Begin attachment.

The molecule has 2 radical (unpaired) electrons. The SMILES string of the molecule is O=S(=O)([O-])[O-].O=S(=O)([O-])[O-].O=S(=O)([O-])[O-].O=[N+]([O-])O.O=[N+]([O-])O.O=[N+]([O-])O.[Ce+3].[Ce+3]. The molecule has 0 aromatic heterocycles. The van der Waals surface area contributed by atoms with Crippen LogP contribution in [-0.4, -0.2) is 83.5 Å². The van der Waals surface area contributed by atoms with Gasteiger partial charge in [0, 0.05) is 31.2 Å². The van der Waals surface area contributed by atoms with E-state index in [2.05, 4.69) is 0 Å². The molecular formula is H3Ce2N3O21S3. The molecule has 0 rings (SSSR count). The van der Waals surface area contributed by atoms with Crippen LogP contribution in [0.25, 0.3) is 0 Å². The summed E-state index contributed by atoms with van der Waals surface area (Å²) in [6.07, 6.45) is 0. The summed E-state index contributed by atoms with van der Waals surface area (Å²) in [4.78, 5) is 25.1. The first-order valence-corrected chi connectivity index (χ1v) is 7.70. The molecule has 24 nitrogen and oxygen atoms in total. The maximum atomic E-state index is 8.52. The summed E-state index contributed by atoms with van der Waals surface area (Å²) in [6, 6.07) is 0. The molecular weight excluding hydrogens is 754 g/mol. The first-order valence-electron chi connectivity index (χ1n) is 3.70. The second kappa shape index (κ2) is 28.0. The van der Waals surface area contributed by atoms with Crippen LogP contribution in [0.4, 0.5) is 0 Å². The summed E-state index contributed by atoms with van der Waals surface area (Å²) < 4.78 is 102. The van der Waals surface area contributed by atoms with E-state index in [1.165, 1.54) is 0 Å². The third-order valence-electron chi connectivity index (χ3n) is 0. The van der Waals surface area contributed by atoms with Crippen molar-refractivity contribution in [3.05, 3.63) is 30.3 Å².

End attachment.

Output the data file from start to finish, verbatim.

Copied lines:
The molecule has 2 radical (unpaired) electrons. The SMILES string of the molecule is O=S(=O)([O-])[O-].O=S(=O)([O-])[O-].O=S(=O)([O-])[O-].O=[N+]([O-])O.O=[N+]([O-])O.O=[N+]([O-])O.[Ce+3].[Ce+3]. The molecule has 0 aromatic heterocycles. The van der Waals surface area contributed by atoms with Crippen LogP contribution in [-0.4, -0.2) is 83.5 Å². The van der Waals surface area contributed by atoms with Gasteiger partial charge in [0, 0.05) is 31.2 Å². The van der Waals surface area contributed by atoms with E-state index in [2.05, 4.69) is 0 Å². The molecular formula is H3Ce2N3O21S3. The molecule has 0 rings (SSSR count). The van der Waals surface area contributed by atoms with Crippen LogP contribution in [0.25, 0.3) is 0 Å². The summed E-state index contributed by atoms with van der Waals surface area (Å²) in [6.07, 6.45) is 0. The summed E-state index contributed by atoms with van der Waals surface area (Å²) in [4.78, 5) is 25.1. The first-order valence-corrected chi connectivity index (χ1v) is 7.70. The molecule has 24 nitrogen and oxygen atoms in total. The maximum atomic E-state index is 8.52. The summed E-state index contributed by atoms with van der Waals surface area (Å²) in [6, 6.07) is 0. The molecular weight excluding hydrogens is 754 g/mol. The first-order valence-electron chi connectivity index (χ1n) is 3.70. The second kappa shape index (κ2) is 28.0. The van der Waals surface area contributed by atoms with Crippen LogP contribution in [0.4, 0.5) is 0 Å². The summed E-state index contributed by atoms with van der Waals surface area (Å²) < 4.78 is 102. The van der Waals surface area contributed by atoms with E-state index in [1.165, 1.54) is 0 Å². The third-order valence-electron chi connectivity index (χ3n) is 0. The van der Waals surface area contributed by atoms with Crippen molar-refractivity contribution in [3.05, 3.63) is 30.3 Å².